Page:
Martin Luther King Jr. was a gifted orator. He was a deep thinker. He was highly intelligent.
Even as a young man, he was a wise man.
In researching King, I came across an article entitled “The Purpose of Education” he wrote for the Maroon Tiger, the campus newspaper of Morehouse College.
I was going to share pieces of it, but realized it was much more valuable to share it in its entirety.
As I engage in the so-called “bull sessions” around and about the school, I too often find that most college men have a misconception of the purpose of education. Most of the “brethren” think that education should equip them with the proper instruments of exploitation so that they can forever trample over the masses. Still others think that education should furnish them with noble ends rather than means to an end.
It seems to me that education has a two-fold function to perform in the life of man and in society: the one is utility and the other is culture. Education must enable a man to become more efficient, to achieve with increasing facility the legitimate goals of his life.
Education must also train one for quick, resolute and effective thinking. To think incisively and to think for one’s self is very difficult. We are prone to let our mental life become invaded by legions of half truths, prejudices, and propaganda. At this point, I often wonder whether or not education is fulfilling its purpose. A great majority of the so-called educated people do not think logically and scientifically. Even the press, the classroom, the platform, and the pulpit in many instances do not give us objective and unbiased truths. To save man from the morass of propaganda, in my opinion, is one of the chief aims of education. Education must enable one to sift and weigh evidence, to discern the true from the false, the real from the unreal, and the facts from the fiction.
The function of education, therefore, is to teach one to think intensively and to think critically. But education which stops with efficiency may prove the greatest menace to society. The most dangerous criminal may be the man gifted with reason, but with no morals.
The late Eugene Talmadge, in my opinion, possessed one of the better minds of Georgia, or even America. Moreover, he wore the Phi Beta Kappa key. By all measuring rods, Mr. Talmadge could think critically and intensively; yet he contends that I am an inferior being. Are those the types of men we call educated?
We must remember that intelligence is not enough. Intelligence plus character—that is the goal of true education. The complete education gives one not only power of concentration, but worthy objectives upon which to concentrate. The broad education will, therefore, transmit to one not only the accumulated knowledge of the race but also the accumulated experience of social living.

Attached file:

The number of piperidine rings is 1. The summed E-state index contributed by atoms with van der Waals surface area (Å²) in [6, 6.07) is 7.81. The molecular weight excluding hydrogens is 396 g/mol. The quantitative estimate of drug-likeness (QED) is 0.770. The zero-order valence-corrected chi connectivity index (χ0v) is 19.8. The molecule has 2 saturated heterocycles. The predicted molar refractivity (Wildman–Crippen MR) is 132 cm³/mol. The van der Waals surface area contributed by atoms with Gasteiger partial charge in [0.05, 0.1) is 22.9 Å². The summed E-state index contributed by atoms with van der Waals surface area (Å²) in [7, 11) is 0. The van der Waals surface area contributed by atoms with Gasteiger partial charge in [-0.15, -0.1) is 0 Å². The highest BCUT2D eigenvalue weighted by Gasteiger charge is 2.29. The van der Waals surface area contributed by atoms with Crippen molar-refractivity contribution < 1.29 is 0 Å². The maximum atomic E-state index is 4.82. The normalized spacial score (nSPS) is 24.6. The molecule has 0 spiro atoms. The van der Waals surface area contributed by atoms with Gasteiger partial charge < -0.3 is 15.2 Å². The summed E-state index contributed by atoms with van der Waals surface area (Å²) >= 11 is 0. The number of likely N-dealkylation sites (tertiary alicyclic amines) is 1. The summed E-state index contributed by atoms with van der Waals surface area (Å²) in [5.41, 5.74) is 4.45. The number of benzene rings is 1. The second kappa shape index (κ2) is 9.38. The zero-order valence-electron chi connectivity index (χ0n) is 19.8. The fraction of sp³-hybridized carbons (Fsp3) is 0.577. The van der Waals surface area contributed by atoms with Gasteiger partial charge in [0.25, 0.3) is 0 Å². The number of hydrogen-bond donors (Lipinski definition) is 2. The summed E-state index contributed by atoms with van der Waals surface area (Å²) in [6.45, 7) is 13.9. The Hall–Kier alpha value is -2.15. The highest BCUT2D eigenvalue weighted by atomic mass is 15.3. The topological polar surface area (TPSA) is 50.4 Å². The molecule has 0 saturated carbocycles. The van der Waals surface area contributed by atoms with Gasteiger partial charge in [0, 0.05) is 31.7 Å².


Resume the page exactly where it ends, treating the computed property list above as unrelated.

If we are not careful, our colleges will produce a group of close-minded, unscientific, illogical propagandists, consumed with immoral acts. Be careful, “brethren!” Be careful, teachers!
Those words are as true today as they were in 1947.
In this article, King was talking about the importance and goal of education. He was talking about how to be a good thinker and the importance of being able to think critically.
This is something that’s been on my mind for years, and I imagine it has for you as well.
“We must remember that intelligence is not enough,” he wrote. “Intelligence plus character—that is the goal of true education.”
We’re all familiar with King’s thoughts on character from his famous I Have a Dream speech:
“I have a dream that my four little children will one day live in a nation where they will not be judged by the color of their skin but by the content of their character. I have a dream today.”
What is the content of your character? Have you ever thought about that?
I want to challenge you to think about what it means. Think about the content of your character.
Here’s the definition of character:
The mental and moral qualities distinctive to an individual.
Here are three keys to character from my perspective:
In order to have a strong character, we must exhibit self-discipline and make our own decisions. We must be in control of our impulses, not the other way around.
Awareness of impact
In our work and our deeds, we must move humanity forward. We must leave the world a better place than we found it.
We are in charge of our decisions. We are responsible for our thinking. Character is developed from free-will, not coercion.
We are awash with information and it’s value has been diminished.
We’re constantly looking for reliable sources of knowledge.
And we’re starving for wisdom. Every ounce of me wishes Martin Luther King Jr. were alive today to help lead us.
My desire is to help lead those I have influence over, and to share what little wisdom I’ve acquired.
My hope is that you’ll do the same in your life.
Pursue truth and think critically. Help those you have influence over do the same.
Work to increase the content of your character.
You can find Dr. King’s article here.
Stay up to date by getting our monthly updates.
Check out the LifeBlood podcast.